Whether the right description of this timetable is “leisurely” (Senator John McCain) or “thorough” (the administration), the process has certainly been messy. The spat with General McChrystal, Mr Obama’s own recent choice to command in Afghanistan, invites the charge that he is not giving his generals the resources they need. If he does not send the general his extra troops, senior Republicans who have so far restrained their criticism will charge that the president is appeasing his party by endangering America’s fighting men overseas. Mr McCain has already called on Mr Obama to give “great weight” to his commanders’ views. But wading deeper into a war that this week entered its ninth miserable year will stoke the fears of the Democratic leadership in Congress that Mr Obama is sinking into a new Vietnam.
It is a fateful choice, and history is likelier to remember the decision itself, not the circumstances in which it was made. But Mr Obama’s failure to keep General McChrystal in line has made the politics of it very much harder. From Kandahar and Copenhagen (where Mr Obama faces a second ordeal in December at the climate-change summit) a cold wind is blowing through the White House. -The Economist 10/8/09
Weak Himself, Obama Draws Strength From Bush
By Michael Barone
In trying to understand what is happening in the nation and world, we all employ narratives -- story lines that indicate where things are going and what is likely to happen next. We can check the validity of these narratives by observing whether events move in the indicated direction. If so, the narrative is confirmed. But if things seem to be moving in an entirely different direction, it's time to discard the narrative and look for another.
When Barack Obama took office, most Americans and certainly most of the press had a narrative in mind. Call it Narrative A. The financial crisis and the ensuing deep recession had removed the blinkers from voters' eyes and moved Americans away from reliance on markets and toward reliance on government.
The new president's call for hope and change would be followed by enactment of big government policies -- a big-spending stimulus package, government-led health care reform, restrictions on carbon emissions and the effective abolition of the secret ballot in unionization elections. The new president's powers of persuasion would sweep Republicans along and make for bipartisan change.
It certainly seemed plausible. New Deal historians had taught us that economic collapse increases support for big government. Opponents of the Obama program seemed incoherent and demoralized.
But Narrative A looks increasingly shaky. The unions' anti-secret ballot bill is going nowhere, and neither, it seems, is carbon emissions legislation. The stimulus package is widely regarded as a failure, and the Democrats' various health care bills are not winning majorities in polls. If anything, Americans are more leery of big government than they were a few years ago.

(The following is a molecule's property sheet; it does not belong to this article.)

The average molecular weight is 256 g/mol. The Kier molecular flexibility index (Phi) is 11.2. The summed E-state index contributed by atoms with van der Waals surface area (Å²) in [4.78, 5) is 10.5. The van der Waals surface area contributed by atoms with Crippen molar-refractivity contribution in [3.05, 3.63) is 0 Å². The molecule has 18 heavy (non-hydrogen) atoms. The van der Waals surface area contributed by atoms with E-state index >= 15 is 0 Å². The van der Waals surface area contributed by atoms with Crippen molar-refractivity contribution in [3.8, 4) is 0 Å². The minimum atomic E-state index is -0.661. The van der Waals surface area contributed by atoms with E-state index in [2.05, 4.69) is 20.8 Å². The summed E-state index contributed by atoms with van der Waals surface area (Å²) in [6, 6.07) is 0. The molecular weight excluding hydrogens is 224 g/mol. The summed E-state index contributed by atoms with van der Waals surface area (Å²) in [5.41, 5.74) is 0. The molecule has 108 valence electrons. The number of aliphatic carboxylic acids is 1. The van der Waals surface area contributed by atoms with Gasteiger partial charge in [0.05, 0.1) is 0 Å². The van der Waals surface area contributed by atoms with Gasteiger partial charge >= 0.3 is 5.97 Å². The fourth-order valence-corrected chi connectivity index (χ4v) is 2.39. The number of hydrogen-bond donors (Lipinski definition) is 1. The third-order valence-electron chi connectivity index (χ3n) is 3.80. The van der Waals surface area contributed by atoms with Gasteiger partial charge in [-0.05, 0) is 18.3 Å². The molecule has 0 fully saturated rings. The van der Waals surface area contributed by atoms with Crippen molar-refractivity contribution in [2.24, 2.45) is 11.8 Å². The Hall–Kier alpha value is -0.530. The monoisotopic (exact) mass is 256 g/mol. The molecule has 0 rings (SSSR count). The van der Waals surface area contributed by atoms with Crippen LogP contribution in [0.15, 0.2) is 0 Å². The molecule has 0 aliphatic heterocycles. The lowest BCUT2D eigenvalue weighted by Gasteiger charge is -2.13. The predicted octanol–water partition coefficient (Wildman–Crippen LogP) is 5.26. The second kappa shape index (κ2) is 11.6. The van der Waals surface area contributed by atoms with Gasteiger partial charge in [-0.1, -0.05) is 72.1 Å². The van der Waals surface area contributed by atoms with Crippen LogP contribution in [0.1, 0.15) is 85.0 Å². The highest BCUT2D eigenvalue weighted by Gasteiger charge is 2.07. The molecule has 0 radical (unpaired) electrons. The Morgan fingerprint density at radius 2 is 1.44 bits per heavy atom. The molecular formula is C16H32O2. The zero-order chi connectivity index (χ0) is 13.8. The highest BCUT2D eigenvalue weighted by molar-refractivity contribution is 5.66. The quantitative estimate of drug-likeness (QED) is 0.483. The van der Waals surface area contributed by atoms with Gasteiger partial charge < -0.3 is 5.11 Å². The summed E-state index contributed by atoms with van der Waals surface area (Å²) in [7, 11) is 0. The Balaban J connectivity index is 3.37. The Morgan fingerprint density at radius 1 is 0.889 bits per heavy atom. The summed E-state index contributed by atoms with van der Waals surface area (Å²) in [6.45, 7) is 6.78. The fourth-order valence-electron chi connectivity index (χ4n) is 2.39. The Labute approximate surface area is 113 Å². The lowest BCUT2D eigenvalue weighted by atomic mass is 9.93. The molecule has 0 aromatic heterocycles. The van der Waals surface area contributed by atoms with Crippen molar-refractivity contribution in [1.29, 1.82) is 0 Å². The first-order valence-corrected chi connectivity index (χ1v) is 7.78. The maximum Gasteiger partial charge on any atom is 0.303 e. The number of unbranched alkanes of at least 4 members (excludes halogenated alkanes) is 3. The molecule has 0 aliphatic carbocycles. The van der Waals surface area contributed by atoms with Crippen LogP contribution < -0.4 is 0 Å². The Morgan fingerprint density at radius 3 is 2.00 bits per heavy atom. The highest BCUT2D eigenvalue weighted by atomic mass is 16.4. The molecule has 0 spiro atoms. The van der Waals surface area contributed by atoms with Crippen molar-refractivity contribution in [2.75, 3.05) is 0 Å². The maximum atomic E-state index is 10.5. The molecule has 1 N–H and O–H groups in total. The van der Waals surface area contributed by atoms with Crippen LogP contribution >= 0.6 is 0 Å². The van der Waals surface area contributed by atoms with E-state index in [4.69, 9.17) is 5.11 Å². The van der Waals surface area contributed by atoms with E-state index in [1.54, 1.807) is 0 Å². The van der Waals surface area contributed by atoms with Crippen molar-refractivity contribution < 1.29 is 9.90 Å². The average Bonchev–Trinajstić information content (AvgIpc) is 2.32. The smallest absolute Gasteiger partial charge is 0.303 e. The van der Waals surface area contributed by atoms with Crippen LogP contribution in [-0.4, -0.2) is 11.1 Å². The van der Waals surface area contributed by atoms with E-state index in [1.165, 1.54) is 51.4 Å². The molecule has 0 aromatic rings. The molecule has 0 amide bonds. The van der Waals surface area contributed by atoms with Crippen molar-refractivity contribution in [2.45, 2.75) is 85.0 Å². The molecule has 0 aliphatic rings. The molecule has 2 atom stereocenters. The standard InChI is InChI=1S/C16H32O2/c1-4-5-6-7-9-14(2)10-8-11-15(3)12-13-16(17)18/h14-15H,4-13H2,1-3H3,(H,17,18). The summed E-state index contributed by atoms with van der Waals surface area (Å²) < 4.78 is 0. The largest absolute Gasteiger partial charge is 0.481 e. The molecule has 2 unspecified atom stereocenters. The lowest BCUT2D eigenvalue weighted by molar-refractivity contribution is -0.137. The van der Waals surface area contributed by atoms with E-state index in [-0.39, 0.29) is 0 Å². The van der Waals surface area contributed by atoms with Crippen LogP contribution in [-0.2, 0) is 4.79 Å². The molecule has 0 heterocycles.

Moreover, the balance of enthusiasm has shifted. The tea parties and town halls have shown that millions of Americans are strongly opposed to big government measures. The Obama e-mail lists that brought in so much money and so many volunteers in 2008 now seem unable to get a few dozen people to a rally, and Democratic fundraising is alarmingly low for a party in power.
So it may be time to advance a Narrative B. It goes something like this. George W. Bush's inability to produce progress in Baghdad and New Orleans, along with floundering by congressional Republicans, led voters to give Democrats majorities in Congress in 2006 and the presidency in 2008. But the huge flow of dollars designed to staunch the financial crisis (TARP), finance bailouts and fund the stimulus package raised fears that government would crowd out private-sector growth.
In this narrative, Democrats' big congressional majorities owe more to perceived Republican incompetence and to the $400 million that labor unions poured into Democratic campaigns than to any change in fundamental attitudes toward the balance between markets and government.
Narrative B does a better job than Narrative A of explaining the unpopularity of the Democrats' big-government programs and the unwillingness of many Democratic officeholders, especially those facing voters in 2010, to support them. It does a better job of explaining the shift in the balance of enthusiasm from 2008 to 2009.
It still may be possible for Democrats to jam through some of their health care proposals, and tax rates are scheduled to go up when the Bush tax cuts expire in 2010. The Democrats may be able to make basic policy changes because of accidental advantages. In the framework of Narrative B, government-directed health insurance and vastly enhanced union power would be reactions to George W. Bush's inept handling of Iraq before the surge and his hapless response to Hurricane Katrina.
Narrative B doesn't explain all current developments satisfactorily. Voters still have a lingering distaste for Republican politicians and give higher (or less low) ratings to the Democratic than the Republican Party. Republican policy proposals, while not nonexistent as the Democrats charge, have not caught the public's attention and may prove no more popular than the Democrats' health insurance and cap-and-trade proposals. And Democratic proposals may turn out to be more popular than they are today.